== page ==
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Jeremy Sieverts Gets Branded

7 - Published November 23, 2010 by in College, International, Interviews

Former Maryland Terp and current Chesapeake Bayhawk Jeremy Sieverts is in a pretty unique situation these days. This young man has logged a ton of miles for a host of teams and recently took the time to answer a few questions.

I think Sieverts has a step on that defender!

Mike Brand: Currently you are a graduate student at the University of Durham in the UK, playing for their men’s lacrosse team. Explain your situation and how this opportunity came about.

Jeremy Sieverts: I am studying to get my MA in Management at Durham University in Durham, England.  I am also the Assistant coach for the Men’s 1st team, we also have a 2nd and 3rd team, all of which play in the BUCS (The UK’s version of the NCAA).

How is the lacrosse scene in England? We know they just hosted the FIL World Championships in July (which I attended and had a blast), as well as the post collegiate coaching program (which I partook in back in 2005 in Bath). Were you surprised by the level of play?

The lacrosse scene in England is made up of university teams (BUCS) and club teams.  The club leagues are a bit better from what I hear, but the BUCS is certainly coming along.  We are scheduled to play a few club teams later on in the year, which should be some good competition.

How highly does the school value lacrosse and how is the support from the student body?

Lacrosse isn’t quite one of the major sports here (yet), but athletes on the whole at Durham are respected and treated well.  Rowing, rugby, and field hockey (men’s included) are the biggest sports, and they draw pretty good crowds.  All sports play their BUCS games on Wednesdays including us, so the scene around the athletic complex is pretty exciting every week with a bunch of different games going on at once.

Jeremy handles the rock for Maryland

What are the biggest differences between American and English higher education?

The system is much more hands off from the way we do school in the US.  At Durham, we have what are called formative and summative assessments.  Generally in each class you have one formative assessment and one summative.  The formative doesn’t count towards your grade but is required, while the summative counts for 100% of your grade.  Its a little unsettling to think that each class is based on one assignment, but hopefully it shouldn’t be too big of an issue.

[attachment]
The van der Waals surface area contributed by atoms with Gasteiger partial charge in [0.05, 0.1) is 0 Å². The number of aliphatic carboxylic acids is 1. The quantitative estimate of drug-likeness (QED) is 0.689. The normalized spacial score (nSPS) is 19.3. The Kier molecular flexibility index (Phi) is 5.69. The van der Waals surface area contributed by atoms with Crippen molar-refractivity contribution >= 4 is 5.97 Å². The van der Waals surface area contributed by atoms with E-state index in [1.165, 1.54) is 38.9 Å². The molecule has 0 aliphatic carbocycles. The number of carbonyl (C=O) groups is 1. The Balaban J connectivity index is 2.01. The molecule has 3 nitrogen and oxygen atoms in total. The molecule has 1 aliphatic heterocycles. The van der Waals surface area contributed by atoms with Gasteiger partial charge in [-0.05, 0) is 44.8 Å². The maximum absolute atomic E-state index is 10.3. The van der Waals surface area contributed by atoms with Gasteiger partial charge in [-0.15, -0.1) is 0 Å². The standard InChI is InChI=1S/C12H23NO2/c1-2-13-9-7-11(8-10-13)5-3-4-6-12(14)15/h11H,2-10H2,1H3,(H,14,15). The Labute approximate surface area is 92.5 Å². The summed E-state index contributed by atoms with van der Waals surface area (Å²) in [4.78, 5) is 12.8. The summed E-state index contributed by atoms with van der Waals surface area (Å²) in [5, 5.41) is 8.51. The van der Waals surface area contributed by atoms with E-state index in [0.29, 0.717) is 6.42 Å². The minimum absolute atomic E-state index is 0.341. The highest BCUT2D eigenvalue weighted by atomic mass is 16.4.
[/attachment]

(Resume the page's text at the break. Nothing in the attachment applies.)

British higher education was recently in the international news. Can you explain the situation to our readers?

From my understanding the British government announced some outrageous tuition increases for students in the next few years.  Fortunately, education in the UK isn’t quite as expensive in the US to begin with, and I believe they will be grandfathering in the increases so it won’t effect any of the guys here currently.

I have heard your team referred to as the United States of Durham due to the number of Americans on your team. Have your opposition taken that out on you and even performed what has been called over the years as “Spank the Yank”?

We do have a number of Americans on our team, 13 to be exact, and we are all graduate students.  It is a mix of players from all three divisions, and areas of the country from Washington, Minnesota, New York, Virginia, Florida, and of course Maryland.  So far we haven’t had any major issues or “Spank the Yank” occurrences.  It will be interesting though, to see how the BUCS handles it over the next few years, whether other schools will start to bring Americans over like Durham does, or if the BUCS limits the number International players per team etc.

We aren’t the only sport at Durham with American athletes, there are Americans on the  Men’s and Women’s basketball, Women’s soccer, Women’s volleyball and some others.  We also aren’t the only team in the BUCS with Americans; St. Andrews had a number of Yanks when we played them earlier this year.